(for weeklystandard.com) IAN WILMUT, the creator of Dolly the sheep and newly appointeddirector of Edinburgh University’s Centre for Regenerative Medicine,wants to experiment on dying people with embryonic stem cells–eventhough he admits that such potential treatments “have not been properlytested.”
Wilmut’s plan, which in essence would use people with terminalneurological conditions as lab rats, is the latest example of thedehumanizing impetus that is inherent to embryonic stem-cell researchand human cloning. It is also an important story. With the fall of thefraudulent South Korean cloning researcher Woo-Suk Hwang, Wilmut may bethe world’s premier human cloning researcher. When a scientist of hisinternational stature calls for experimenting on living human beingsbefore such procedures would normally be ethical to perform, it demandsour attention.
Conducting medical research on humans is a tricky business. It isnot the same thing as providing risky but proven medical treatments,which is done for patients. Medical experimentation is done totest subjects in order to further science. The experimenters may hopeto help the subjects, but since the procedures are, by definition, notfully tested, they also have potential to cause great suffering andharm.
According to the Scotsman,Wilmut wants to test embryonic stem cells on subjects with amyotrophiclateral sclerosis or ALS, (commonly known as Lou Gehrig’s disease),”who face a steady, slow decline and premature death.” There is nodoubt that ALS is a devastating condition. For causes that are not yetknown, it inflicts upon its victims a slow physical–but notmental–collapse culminating in total paralysis and eventual death.
ALS patients are often desperate for a cure. But deep yearning andconsent are not, under generally accepted standards of medicalresearch, sufficient to justify using dying people as subjects inmedical experiments. What is it about stem cells that would compel usto exempt researchers in that field from the usual ethical protocolsthat apply in all other areas of medical research?
Wilmut claims that an exception should apply in this case becausehis proposed experiments would be “high risk, but potentially highgain, trials.” But is this really true? Yes and no. There is plenty ofrisk in ES stem-cell research. But embryonic stem-cell research isnowhere near sufficiently advanced to claim that they are potentially”high gains.” Indeed, animal studies have yet to demonstrate that EScells would be efficacious in treating neurological diseases such asALS.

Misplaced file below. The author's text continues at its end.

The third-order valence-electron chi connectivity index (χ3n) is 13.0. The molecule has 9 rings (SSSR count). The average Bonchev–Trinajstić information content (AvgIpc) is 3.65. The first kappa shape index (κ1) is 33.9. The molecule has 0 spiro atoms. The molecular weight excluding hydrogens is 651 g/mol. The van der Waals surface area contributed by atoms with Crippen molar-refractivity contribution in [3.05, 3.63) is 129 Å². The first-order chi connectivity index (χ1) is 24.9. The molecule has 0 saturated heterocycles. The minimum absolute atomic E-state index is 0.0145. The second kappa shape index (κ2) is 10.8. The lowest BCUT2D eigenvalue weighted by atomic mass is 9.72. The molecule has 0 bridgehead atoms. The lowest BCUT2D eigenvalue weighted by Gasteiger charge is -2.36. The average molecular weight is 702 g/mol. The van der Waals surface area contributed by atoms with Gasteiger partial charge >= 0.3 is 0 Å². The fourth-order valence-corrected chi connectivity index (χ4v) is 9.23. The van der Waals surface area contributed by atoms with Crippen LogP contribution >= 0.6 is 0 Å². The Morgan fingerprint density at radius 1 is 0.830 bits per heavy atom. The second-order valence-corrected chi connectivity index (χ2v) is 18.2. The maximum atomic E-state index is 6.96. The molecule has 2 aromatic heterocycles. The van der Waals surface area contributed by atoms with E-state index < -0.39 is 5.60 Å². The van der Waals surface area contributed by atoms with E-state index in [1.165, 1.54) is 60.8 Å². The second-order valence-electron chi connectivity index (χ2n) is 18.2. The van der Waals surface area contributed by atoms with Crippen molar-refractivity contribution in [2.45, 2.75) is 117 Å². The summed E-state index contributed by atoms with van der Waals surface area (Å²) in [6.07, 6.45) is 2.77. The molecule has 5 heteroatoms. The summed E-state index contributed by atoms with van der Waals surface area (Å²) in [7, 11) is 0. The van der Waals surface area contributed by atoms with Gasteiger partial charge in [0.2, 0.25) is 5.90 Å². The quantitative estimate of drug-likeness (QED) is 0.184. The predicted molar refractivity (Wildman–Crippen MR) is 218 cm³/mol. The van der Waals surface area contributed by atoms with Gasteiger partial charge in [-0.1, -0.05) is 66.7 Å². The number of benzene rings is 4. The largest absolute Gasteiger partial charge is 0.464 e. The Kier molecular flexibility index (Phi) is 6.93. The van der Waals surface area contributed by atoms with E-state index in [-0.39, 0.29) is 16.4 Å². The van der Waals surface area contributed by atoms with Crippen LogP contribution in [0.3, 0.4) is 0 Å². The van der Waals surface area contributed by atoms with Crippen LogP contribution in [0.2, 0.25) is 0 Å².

But we do know that ES cells are currently unsafe to try inhumans. The biggest problem is tumors. Embryonic stem-cell therapiescan cause deadly teratomas, which are lesions made up of severaldifferent kinds of tissues. Indeed, mouse experiments which attemptedto treat Parkinson’s disease with ES cells resulted in a braintumor-caused death rate of 20 percent. As reported in the medicaljournal Neurology, several years ago Chinese doctors attempteda fetal cell experiment to treat a Parkinson’s disease patient.Unfortunately, it appears that the fetal tissue may have beencontaminated by early embryonic tissue. The patient died when theventricles of his brain filled with non-brain tissues such as teeth andhair. Thus, if Wilmut’s proposal is accepted, ALS patients who mightotherwise live for months or years could instead be killed by anagonizing brain tumor.
Some might say, So what, better to die sooner seeking a cure, nomatter how remote the chances, than linger in a helpless condition.
But such attitudes lead off an ethical cliff. Besides, contrary tocommon belief, ALS patients’ lives can be rich and meaningful. Peoplewith ALS can be kept comfortable, can be helped to adjust to thewrenching emotional pain caused by their debilitating condition, andwith medical and other technologies, can remain totally engaged inlife. I have seen it with my own eyes: My friend Bob died of ALS a fewyears ago. Yes, it was tough. But to the end, he found great joy in hisfamily and lived a fulfilling life by earning money for his family withonline investing and starting an art collection. More famously, StephenHawking discovered black holes, traveled the world as an internationalscience celebrity, and sired a child after becoming totally paralyzed from ALS.
EMBRYONIC STEM-CELL RESEARCH and therapeutic cloning areintensely controversial. Many cures have been promised but none havebeen delivered–even in animal models. In the wake of the Woo-Suk Hwangtherapeutic cloning scandal, people may finally realize that theimmediate potential of embryonic stem-cell research has been wildlyhyped. On the other hand, adult and umbilical cord blood stem cellsare showing promise in early human trials. If Wilmut gets his way, thefirst human trials with ES cells would make international headlines andreinforce the dubious idea that the future of regenerative medicinelies most importantly with the embryonic procedures.
Even worse, Wilmut’s proposal leads to a dangerous moral trap thatcould result in society looking upon people with catastrophicconditions as usable commodities. And once we’ve started down thatroad, why limit it to the dying? People in persistent vegetative statescould come to be seen as splendid research subjects.
But dying people are not dead: They are living. And they should betreated as fully equal and included members of the community. Usingthem in medical experiments that are not ready for human applicationwould dehumanize them. The authorities in the United Kingdom shouldreject Wilmut’s proposal out of hand.
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